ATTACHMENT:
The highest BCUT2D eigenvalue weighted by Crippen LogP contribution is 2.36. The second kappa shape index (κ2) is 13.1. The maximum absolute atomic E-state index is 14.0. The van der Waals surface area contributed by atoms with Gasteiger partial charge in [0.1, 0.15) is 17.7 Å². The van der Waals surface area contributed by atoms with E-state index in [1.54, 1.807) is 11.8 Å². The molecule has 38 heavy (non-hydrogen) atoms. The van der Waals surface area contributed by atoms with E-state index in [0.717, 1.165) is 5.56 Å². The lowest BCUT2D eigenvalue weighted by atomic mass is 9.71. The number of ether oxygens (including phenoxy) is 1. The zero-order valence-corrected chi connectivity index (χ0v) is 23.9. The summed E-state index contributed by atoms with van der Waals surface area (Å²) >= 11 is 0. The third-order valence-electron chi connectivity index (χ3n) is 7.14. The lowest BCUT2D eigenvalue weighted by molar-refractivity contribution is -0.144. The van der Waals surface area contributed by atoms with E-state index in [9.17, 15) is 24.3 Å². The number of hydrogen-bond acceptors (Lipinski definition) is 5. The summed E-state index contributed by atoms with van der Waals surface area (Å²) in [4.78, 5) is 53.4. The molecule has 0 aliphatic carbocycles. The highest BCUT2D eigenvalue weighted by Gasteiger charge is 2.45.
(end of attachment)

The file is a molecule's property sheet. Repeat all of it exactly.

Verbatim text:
The highest BCUT2D eigenvalue weighted by Crippen LogP contribution is 2.36. The second kappa shape index (κ2) is 13.1. The maximum absolute atomic E-state index is 14.0. The van der Waals surface area contributed by atoms with Gasteiger partial charge in [0.1, 0.15) is 17.7 Å². The van der Waals surface area contributed by atoms with E-state index in [1.54, 1.807) is 11.8 Å². The molecule has 38 heavy (non-hydrogen) atoms. The van der Waals surface area contributed by atoms with E-state index in [0.717, 1.165) is 5.56 Å². The lowest BCUT2D eigenvalue weighted by atomic mass is 9.71. The number of ether oxygens (including phenoxy) is 1. The zero-order valence-corrected chi connectivity index (χ0v) is 23.9. The summed E-state index contributed by atoms with van der Waals surface area (Å²) >= 11 is 0. The third-order valence-electron chi connectivity index (χ3n) is 7.14. The lowest BCUT2D eigenvalue weighted by molar-refractivity contribution is -0.144. The van der Waals surface area contributed by atoms with E-state index in [9.17, 15) is 24.3 Å². The number of hydrogen-bond acceptors (Lipinski definition) is 5. The summed E-state index contributed by atoms with van der Waals surface area (Å²) in [4.78, 5) is 53.4. The molecule has 0 aliphatic carbocycles. The highest BCUT2D eigenvalue weighted by Gasteiger charge is 2.45.